Newspaper article The Canadian Press

Sean Michaels Rides the Theremin's Unique Waves to Giller Nomination

Newspaper article The Canadian Press

Sean Michaels Rides the Theremin's Unique Waves to Giller Nomination

Article excerpt

Michaels' theremin interest leads to Giller


TORONTO - Chances are, if you have a memory of theremin being used in a pop song it's the trilling whistle surfing through the Beach Boys' "Good Vibrations."

But that's not a theremin -- it's a Tannerin, or electro-theremin.

Well, how about the oft-cited quivering birdsong that memorably sings through the theme from "Star Trek," often believed to be the theremin? No, actually, that was just the voice of studio soprano Loulie Jean Norman.

Such is the plight of the oft-misunderstood theremin -- a mystery of an instrument, a magic trick to play. It's then perhaps not surprising that Sean Michaels, even after writing a Scotiabank Giller Prize-nominated novel inspired in part by the theremin and then acquiring two of the instruments for himself, is still basically terrible at playing it.

"I'm incompetent," he conceded cheerfully during a recent telephone interview from Montreal. "My ability in the theremin is not very much better than a person on the street.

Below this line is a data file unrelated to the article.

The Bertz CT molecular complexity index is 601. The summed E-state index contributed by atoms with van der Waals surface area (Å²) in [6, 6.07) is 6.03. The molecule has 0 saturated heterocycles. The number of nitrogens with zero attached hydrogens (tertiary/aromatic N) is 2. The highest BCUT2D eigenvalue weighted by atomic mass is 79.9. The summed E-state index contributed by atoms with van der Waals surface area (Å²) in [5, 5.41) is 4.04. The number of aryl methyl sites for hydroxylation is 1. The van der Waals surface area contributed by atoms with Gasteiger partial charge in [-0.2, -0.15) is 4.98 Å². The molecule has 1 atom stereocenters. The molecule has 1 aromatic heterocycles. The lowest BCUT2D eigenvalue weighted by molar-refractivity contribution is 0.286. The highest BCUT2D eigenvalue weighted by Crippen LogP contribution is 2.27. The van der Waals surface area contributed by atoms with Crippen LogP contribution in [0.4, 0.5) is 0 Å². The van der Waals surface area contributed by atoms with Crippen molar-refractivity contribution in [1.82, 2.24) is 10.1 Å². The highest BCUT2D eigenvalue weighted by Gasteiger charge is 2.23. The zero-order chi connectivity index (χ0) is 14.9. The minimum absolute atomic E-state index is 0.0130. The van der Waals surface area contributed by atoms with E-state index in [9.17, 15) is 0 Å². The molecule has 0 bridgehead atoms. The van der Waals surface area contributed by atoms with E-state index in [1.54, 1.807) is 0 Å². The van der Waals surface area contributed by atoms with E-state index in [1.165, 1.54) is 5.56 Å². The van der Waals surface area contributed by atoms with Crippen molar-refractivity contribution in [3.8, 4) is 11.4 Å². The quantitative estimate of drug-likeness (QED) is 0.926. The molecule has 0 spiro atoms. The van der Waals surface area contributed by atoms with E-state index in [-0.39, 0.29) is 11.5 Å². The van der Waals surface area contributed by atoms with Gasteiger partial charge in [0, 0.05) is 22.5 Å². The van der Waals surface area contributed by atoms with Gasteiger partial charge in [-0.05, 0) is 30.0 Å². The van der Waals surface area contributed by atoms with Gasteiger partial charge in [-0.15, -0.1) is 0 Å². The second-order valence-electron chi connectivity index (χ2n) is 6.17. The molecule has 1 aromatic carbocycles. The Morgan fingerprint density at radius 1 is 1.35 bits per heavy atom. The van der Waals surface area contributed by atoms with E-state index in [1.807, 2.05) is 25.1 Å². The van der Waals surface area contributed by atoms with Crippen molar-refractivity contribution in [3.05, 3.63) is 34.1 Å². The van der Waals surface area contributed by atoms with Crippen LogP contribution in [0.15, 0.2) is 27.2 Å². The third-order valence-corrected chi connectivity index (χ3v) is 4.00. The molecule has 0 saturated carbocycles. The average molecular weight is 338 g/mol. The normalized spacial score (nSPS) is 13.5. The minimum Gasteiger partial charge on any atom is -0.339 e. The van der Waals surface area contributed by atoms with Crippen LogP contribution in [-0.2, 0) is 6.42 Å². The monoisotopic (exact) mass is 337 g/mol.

"I can play 'Happy Birthday,' but it's only recognizable as 'Happy Birthday' if it happens to be your birthday."

A celebration has indeed been in order, of course, given Michaels' Giller nod for "Us Conductors." His life has been a "restless zoom" since, with appearances in Calgary, Toronto, Halifax, Montreal and Vancouver following each other in close sequence.

There was a time when Michaels would have brought one of his theremins to those public readings and appearances before attempting to weave some onstage magic. Eventually, the music journalist-turned-author decided the message was better-delivered by professionals.

Invented by Russian physicist Lev Termen (the westernized version of his name giving the instrument its title), the theremin is played without physical contact. Antennas ascertain the position of the player's hands, which manipulate frequency and amplitude, and the signals are sent to an amp.

Michaels memorably described the resultant sound in his book: "DZEEEEOOOoo. …

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